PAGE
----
Life is Now

Life is Now. That's how Tasso lived, and died.

Last Updated on January 1, 2024 by Ellen

In 2003, we met a German artist and sailor named Tasso von Jena. He lived on the beach in Tulum, Mexico. We met him during one of our first ‘work vacations’ together when we would escape the northern Ohio winters. Our friendship with him developed over time as we returned to Mexico two or three times most years until our early retirement in 2015.

Some years Tasso lived in a hut, other years under a tarp tied to trees. In his later years, he lived in a moldy old, dead and parked camper.

Most people may have thought he was crazy. We adored him, and some of his various philosophical approaches to travel and life.

A man sits on the stairs to a beach hut in Tulum, Mexico
Tasso in his Tulum beach rental, circa 2006.

When we first met Tasso, before he lived under a tarp or in a camper, he managed beach cabanas at a small boutique place in Tulum – the type of business that has vanished in recent years since the “Hollywood” and “New York” crowds invaded.

I’ll never forget the moment I laid eyes on him. I knew in that second we looked at each other – knew without doubt – he would have a profound effect on me.

Tasso rented us an oceanfront cabana “for a song.” That was March 2003. While in our Tulum oceanfront cabana for $20 a night, the U.S. invaded Iraq.

An artist named Tasso von Jena stands in front of his art at his beach hut
Tasso sold art and welcomed travelers at his ‘Dire Straits Chess Club’ on Tulum’s famous beach before the beach got too exclusive.

Back then we still worked in our careers. But whenever we could, we took budget vacations to foreign countries — often to Mexico.

Over the years during our Tulum visits, Tasso urged us to “travel now” before it was too late. Tasso and Tedly had many memorable, animated, and sometimes exhausting debates about when we might “quit the rat race” and take off into the sunset.

three people at an oceanfront cafe in Tulum, Mexico
Theo, Tasso, and Ellen on Tulum’s beach in 2012 during a work vacation, just after the winter solstice.

Tasso had a unique world view. He was a young boy who remembered desperate survival efforts in Berlin tunnels right after the official end of World War II. He understood hate and holocaust. As a great artist, he lived for beauty and ardor. As a sailor and beach bum, he enjoyed his booze and oranges, and he loved Tulum’s beach and seawater.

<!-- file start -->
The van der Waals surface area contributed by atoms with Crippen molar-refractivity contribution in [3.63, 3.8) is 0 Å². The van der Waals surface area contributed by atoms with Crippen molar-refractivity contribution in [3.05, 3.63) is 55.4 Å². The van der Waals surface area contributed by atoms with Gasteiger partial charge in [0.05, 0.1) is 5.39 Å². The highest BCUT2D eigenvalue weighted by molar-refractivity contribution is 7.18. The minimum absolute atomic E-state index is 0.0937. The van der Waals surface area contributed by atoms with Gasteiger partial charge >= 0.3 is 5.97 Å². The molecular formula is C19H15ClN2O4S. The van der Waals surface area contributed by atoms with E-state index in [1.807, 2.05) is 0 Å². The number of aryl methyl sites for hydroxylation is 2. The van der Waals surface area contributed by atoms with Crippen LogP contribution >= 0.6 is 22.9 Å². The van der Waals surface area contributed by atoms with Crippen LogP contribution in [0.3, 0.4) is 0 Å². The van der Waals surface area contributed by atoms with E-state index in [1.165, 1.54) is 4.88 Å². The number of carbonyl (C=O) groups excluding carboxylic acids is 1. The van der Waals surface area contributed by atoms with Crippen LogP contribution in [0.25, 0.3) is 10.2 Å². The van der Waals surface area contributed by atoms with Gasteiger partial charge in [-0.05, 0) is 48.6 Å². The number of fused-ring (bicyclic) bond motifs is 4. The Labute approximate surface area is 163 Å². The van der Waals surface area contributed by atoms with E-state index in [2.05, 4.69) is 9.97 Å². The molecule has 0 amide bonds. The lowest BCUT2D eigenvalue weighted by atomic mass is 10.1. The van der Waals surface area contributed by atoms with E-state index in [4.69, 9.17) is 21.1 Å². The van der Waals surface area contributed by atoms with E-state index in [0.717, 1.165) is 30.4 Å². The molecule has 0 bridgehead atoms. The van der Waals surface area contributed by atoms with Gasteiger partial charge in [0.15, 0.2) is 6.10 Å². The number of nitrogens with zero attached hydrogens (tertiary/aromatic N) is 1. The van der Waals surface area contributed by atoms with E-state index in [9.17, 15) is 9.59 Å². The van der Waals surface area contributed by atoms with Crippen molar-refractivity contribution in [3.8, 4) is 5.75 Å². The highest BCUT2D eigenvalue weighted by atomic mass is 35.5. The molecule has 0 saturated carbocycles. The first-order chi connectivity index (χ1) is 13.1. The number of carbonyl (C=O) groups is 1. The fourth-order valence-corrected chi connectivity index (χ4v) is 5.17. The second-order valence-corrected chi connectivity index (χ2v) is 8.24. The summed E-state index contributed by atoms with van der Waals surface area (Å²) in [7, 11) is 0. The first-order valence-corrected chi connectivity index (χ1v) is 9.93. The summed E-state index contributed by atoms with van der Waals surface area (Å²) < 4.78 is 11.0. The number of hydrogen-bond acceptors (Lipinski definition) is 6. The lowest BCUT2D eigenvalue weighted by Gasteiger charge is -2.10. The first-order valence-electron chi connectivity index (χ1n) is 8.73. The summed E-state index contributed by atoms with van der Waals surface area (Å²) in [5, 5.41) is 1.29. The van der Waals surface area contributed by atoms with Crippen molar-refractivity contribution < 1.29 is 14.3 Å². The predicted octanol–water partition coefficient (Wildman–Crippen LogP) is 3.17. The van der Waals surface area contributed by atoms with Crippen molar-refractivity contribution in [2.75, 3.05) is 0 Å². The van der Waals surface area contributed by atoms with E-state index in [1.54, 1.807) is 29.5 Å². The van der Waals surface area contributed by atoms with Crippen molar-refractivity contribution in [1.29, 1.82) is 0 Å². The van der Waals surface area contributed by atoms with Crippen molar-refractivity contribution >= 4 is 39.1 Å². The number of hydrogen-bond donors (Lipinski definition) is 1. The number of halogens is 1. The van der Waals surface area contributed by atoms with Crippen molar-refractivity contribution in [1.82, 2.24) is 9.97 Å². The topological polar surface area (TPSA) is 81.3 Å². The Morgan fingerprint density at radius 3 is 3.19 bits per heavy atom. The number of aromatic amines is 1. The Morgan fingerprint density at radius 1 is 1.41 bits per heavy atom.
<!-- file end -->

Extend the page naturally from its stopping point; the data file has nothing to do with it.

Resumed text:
Although we didn’t start this budget slow travel adventure as early as Tasso had urged, we felt right about our timing for early retirement.

And we think the artist and sailor would be proud that today we live his mantra: Life is Now.

(RIP Tasso! See you on the journey of souls!)

An artist looks into the camera while shirtless on a beach

Some of Tasso’s art from his Tulum years

Life is Now” case in point: Ellen’s breast cancer diagnosis and double mastectomy while traveling in 2018.

Slow budget travel in early retirement — because Life is Now.

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4 thoughts on “Life is Now”

  1. Thanks for this article about Marten Tasso von Jena. I met him in 1991 on the island of Kaua’i and before Hurricane Iniki (1992) I acquired three of his creative art works. I still have them! Marten and I kept in touch when he relocated to Santa Fe, NM then on to Sedona, AZ (1994). He was a most unique and friendly person, but we lost contact–obviously when he moved to Mexico. Searching, I found your memorial article online (thanks!). I have no idea when he died or the circumstances leading up to that event… but you have provided a great summary of his life as you knew it! If you read this and know, I’d like to have at least the year to keep with my records of his three works and our correspondence in my possession. Thanks again!

    1. Hello, Cathy, thanks for reaching out. All I know is that Tasso died at the end of 2017, but I do not know the details of his death. I wish I did, and I’ve tried to find out several times over the years. I reached out to many people in Tulum, some of whom knew him well. They all have declined to answer – and in some cases to even acknowledge – my query.

  2. Tasso (Marten) and I lived together for most of the 80’s. We built a catamaran (Seahorse) in our backyard in Santa Cruz, CA. He had regular Dire Straits speed chess gatherings at our house then as well. When the boat was finished, we traveled a little around California and eventually sailed it to Hawaii. We broke up in 1990 and I left him the boat. He too eventually gave up on the boat to pursue his art and ended up in Mexico. We lost touch eventually, so I’m very happy to hear more about his life there and that it was a good life. Thanks for the lovely memorial write up.

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